Instead of trumpeting this old refrain that local airlines would close shop if foreign airlines fly in, SOS should help prepare domestic carriers for the eventual “open skies” regime. The ASEAN is implementing this policy starting this year among capital cities, and eventually among other major destinations in the 10-nation common market.

Davao’s own effort for a “pocket open skies” to lure more foreign airlines to serve this premier city in southern Philippines had been blocked at Malacanang by this scare tactic. The city’s new airport is now five years old but no new airlines had been added to serve it. Lacking this vital direct airlinks has denied the city more tourists, more trade and better travel routes for Mindanao’s OFWs.

(4:48 a.m.)

Davao and the World Ocean Conference

After its successful hosting of the international Climate Change Summit in Bali last year, Indonesia will again host one of the world’s biggest environmental conferences next year – the World Ocean Conference in Manado, North Sulawesi on May 11-15, 2009.

Davao City should take advantage of this very important event and cash in on its ripple effects across the Celebes Sea.

One, Manado is a sister-city of Davao and we should extend our assistance to it in hosting this conference.

Second, Davao may be considered as the “northern gateway” to Manado. North Sulawesi’s Sam Ratulangi Airport can be reached through Jakarta and Bali to its south, via Singapore to its west and Davao to the north.

Thousands of participants to the conference – heads of states, top scientists and academicians, environmentalists, NGOs, media, etc. will be flying to Manado. Davao can offer itself as its northern passage. By then, Davao has direct flights from Hongkong and Taipei (Cebu Pacific) which could play as the hub for participants flying in from Europe, north Asia and North America.

Third, there would be plenty of opportunities for pre and post conference activities around the month of May. Davao can hold or host a number of these to take advantage of the presence of eminent personalities.

Davao can also offer special tours and exposure trips to the participants to the city showcasing its best practices in marine conservation like the turtle sanctuary, mangrove forest, and the Davao Gulf Development initiative.

Fourth, an ambitious event could be the holding of a sort of Davao-Manado Yacht Race or Davao-Manado fluvial parade in time of the opening of the conference. The Celebes Sea is the future Caribbean and a Davao-Manado cruise trip could be developed out of this idea.

I propose that the city take advantage of this big event. It would be a coming out party for Manado, and we should not miss this opportunity to play a supporting role.

(8:29 a.m.)

New Bacolod airport

The national government has just opened the new Bacolod-Silay airport.

I read the news in a number of online versions of national newspapers. However, none described the exact location or how far it is from downtown Bacolod.

Calling the attention of news reporters and editors. The obvious one important information readers and travelers who are not from Negros would want to know is how far this new airport is from Bacolod.

More confused

In Disparity, eight posts below, I am confused by the figures of tourist arrivals in the country. The figures of the Bureau of Immigration and Department of Tourism do not match.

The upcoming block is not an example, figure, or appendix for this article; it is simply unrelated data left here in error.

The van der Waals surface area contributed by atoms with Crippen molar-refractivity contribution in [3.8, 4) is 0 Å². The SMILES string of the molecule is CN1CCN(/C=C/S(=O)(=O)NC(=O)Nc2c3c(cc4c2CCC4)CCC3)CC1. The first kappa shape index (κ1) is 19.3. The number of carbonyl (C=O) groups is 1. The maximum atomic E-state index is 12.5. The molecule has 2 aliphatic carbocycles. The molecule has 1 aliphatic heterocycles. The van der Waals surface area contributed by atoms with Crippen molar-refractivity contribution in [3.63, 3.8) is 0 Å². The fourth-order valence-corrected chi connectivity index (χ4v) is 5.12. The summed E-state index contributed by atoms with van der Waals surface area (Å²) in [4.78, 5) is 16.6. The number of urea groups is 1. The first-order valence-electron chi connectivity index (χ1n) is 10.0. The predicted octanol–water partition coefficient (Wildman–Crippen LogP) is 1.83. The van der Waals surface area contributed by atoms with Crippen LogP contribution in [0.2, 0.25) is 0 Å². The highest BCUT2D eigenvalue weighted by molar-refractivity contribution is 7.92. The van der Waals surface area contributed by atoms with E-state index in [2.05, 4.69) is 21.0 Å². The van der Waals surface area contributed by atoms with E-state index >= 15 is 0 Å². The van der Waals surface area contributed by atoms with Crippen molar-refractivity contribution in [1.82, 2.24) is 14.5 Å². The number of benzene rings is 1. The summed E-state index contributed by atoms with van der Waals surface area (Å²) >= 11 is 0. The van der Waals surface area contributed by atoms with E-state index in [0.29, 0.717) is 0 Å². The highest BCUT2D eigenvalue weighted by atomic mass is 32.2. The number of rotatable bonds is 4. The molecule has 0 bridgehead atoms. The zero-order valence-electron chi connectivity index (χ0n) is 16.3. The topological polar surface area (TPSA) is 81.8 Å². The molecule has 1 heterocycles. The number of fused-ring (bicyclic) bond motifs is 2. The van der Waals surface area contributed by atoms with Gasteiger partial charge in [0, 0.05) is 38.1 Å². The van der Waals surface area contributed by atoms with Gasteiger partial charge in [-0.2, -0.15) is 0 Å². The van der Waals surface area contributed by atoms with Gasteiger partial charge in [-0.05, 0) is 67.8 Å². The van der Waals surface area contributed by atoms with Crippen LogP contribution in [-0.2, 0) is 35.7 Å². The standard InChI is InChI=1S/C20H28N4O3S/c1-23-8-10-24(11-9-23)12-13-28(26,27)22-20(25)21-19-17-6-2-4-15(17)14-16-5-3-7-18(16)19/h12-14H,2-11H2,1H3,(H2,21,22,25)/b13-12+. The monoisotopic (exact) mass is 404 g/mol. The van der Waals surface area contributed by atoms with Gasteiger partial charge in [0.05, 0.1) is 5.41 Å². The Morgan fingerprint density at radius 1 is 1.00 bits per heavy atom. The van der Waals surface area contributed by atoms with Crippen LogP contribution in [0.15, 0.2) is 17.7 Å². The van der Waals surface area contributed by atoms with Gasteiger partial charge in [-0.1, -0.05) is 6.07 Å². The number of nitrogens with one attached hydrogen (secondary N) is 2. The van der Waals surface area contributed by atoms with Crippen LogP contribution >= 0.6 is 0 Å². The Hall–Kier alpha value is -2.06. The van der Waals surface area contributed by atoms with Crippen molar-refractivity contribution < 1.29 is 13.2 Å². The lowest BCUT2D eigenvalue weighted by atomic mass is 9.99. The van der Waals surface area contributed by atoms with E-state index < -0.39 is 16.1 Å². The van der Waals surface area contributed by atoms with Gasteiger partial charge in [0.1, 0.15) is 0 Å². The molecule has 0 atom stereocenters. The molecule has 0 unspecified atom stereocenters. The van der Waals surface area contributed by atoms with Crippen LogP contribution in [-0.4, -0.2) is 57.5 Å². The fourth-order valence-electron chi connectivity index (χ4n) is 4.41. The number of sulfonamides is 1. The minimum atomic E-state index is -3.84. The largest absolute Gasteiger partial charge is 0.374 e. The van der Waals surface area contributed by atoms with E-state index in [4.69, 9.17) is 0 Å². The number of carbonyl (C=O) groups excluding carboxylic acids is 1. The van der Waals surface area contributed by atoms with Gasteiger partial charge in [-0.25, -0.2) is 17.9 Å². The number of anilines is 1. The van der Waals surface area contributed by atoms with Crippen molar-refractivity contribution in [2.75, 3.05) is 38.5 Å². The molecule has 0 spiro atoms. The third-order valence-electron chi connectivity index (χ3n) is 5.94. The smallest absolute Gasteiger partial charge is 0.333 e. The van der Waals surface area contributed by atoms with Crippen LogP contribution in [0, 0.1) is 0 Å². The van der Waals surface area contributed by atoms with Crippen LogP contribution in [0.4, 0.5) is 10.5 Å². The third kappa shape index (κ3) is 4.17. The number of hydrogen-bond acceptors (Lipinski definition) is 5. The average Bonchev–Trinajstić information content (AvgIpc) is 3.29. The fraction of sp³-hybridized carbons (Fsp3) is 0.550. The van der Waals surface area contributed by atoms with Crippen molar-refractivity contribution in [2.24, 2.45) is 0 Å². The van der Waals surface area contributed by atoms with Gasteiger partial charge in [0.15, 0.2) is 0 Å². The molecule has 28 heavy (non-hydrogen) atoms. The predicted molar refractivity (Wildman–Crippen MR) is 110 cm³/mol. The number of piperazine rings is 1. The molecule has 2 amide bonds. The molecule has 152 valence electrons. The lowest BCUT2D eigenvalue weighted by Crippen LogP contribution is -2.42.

Here is more confusion. The Civil Aeronautics Board, in charge of airports, has a totally different record. It claims that incoming tourists numbered 4.94 million.

Three more government agencies behaving like our Comelec. They simply cannot count correctly.

(5:38 a.m.)


There’s a big gap between records of the Bureau of Immigration & Deportation with those of the Department of Tourism with regards to travelers to the country.

BID counts arrivals at various entry points such as airports and seaports while DOT records those who check in at various hotels, inns, resorts, etc.

What’s the real score with our tourist arrivals – almost 3 million as tallied by DOT or almost 5 million as claimed by BID?

The DOT had earlier reported that Koreans are now the country’s top foreign visitors. But this recent report from BID showed that the Americans had the most arrivals.


The disparity in figures calls for both BID and DOT to reconcile their stats. Here is an earlier report showing the wide gap among Koreans in the country.

(7:50 a.m.)

Cebu Pacific is No. 1

Asia’s oldest airline must have really given up its position as the Philippines’ No. 1 air carrier.

Proof: a numerical trick by Philippine Airlines to dislodge Cebu Pacific as the top airline in the country.

How? It added the passengers, seating capacity, flights, routes and number of aircrafts of sister company Air Philippines to its stats.

Ha ha ha!

Haven’t you noticed that this trick was forthcoming? Well, I noticed that since the much younger Cebu Pacific claimed the No. 1 spot in terms of passengers flown, print ads by PAL had Airphil in it. That is to create in our minds that the two Lucio Tan owned airlines are actually one.

They might as well do that. Why indeed bother with two airlines when Tan can have one big airline that can really outflank the local competition?

No matter the trick, PAL has really lost the premier spot to Cebu Pacific, the latter being more market-oriented, aggressive and flexible. In this era of “open skies,” jurassic airlines, sans their new aircrafts, would really lose out to new and younger players.

(4:08 a.m.)

More than 3 times

The city-state of Singapore is so small that it can be just one of the islands in archipelagic Philippines. It has little natural wonders. Davao City is even 3-and-a-half larger than it and boasts of a number of natural attractions.

While the Philippines is happy in meeting its tourist arrival target of 3 million, Singapore has a record more than 3 times this number. And yet it is still striving hard to improve its services as a premier tourist destination.

More facilities are being built, thousands of workers being trained, and several signature events being lined up including the first night time Formula 1 race next year.


Whew! What’s wrong with Philippine tourism?